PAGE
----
The Impact of Local School Property Tax Reductions on City and County Revenue Decisions: A Natural Experiment in Kansas
Author: JOCELYN M. JOHNSTON, JUSTIN MARLOWE, DAVID S. T. MATKIN and MICHAEL HAYES
Published in PFM, Vol. 11 No. 2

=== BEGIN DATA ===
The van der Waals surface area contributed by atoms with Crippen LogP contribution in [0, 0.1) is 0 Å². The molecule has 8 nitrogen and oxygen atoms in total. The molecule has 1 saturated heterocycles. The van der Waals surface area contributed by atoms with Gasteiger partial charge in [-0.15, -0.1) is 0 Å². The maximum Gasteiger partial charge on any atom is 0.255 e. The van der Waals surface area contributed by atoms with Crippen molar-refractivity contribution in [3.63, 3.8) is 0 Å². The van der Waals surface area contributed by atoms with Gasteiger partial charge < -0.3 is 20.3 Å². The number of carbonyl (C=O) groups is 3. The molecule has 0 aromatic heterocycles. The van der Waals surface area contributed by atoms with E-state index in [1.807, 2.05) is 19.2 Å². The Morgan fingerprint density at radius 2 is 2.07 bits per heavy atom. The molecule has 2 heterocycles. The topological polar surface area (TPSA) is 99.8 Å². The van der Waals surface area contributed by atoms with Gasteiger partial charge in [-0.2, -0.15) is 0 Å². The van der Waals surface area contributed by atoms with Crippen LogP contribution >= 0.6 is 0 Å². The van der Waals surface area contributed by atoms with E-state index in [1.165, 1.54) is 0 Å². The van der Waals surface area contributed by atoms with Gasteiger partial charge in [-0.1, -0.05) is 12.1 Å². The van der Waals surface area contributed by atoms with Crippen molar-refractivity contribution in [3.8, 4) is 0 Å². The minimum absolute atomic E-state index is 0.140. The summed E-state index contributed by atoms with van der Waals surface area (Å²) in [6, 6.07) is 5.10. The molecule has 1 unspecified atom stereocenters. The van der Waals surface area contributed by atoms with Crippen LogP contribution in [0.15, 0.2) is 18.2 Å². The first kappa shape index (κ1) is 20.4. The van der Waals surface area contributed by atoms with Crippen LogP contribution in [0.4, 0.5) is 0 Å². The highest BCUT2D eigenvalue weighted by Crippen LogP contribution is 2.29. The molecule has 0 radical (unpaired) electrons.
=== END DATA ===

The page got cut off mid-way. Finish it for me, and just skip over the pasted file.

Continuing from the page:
In response to a significant change to Kansas’s school financing system, in the early 1990s, property tax rates for Kansas’s school districts were set to 39 mills. This meant that a majority of school districts significantly reduced their mill rates. That event provides an opportunity to examine how city and county governments respond to the creation of “slack” in their property tax rate? This study provides evidence that city and county officials tend to report that their property tax decisions are independent of the actions of other local government but that those reports conflict with financial data which demonstrates that cities and counties appeared to increase their mill levies in response to the “slack” in the property tax rate.
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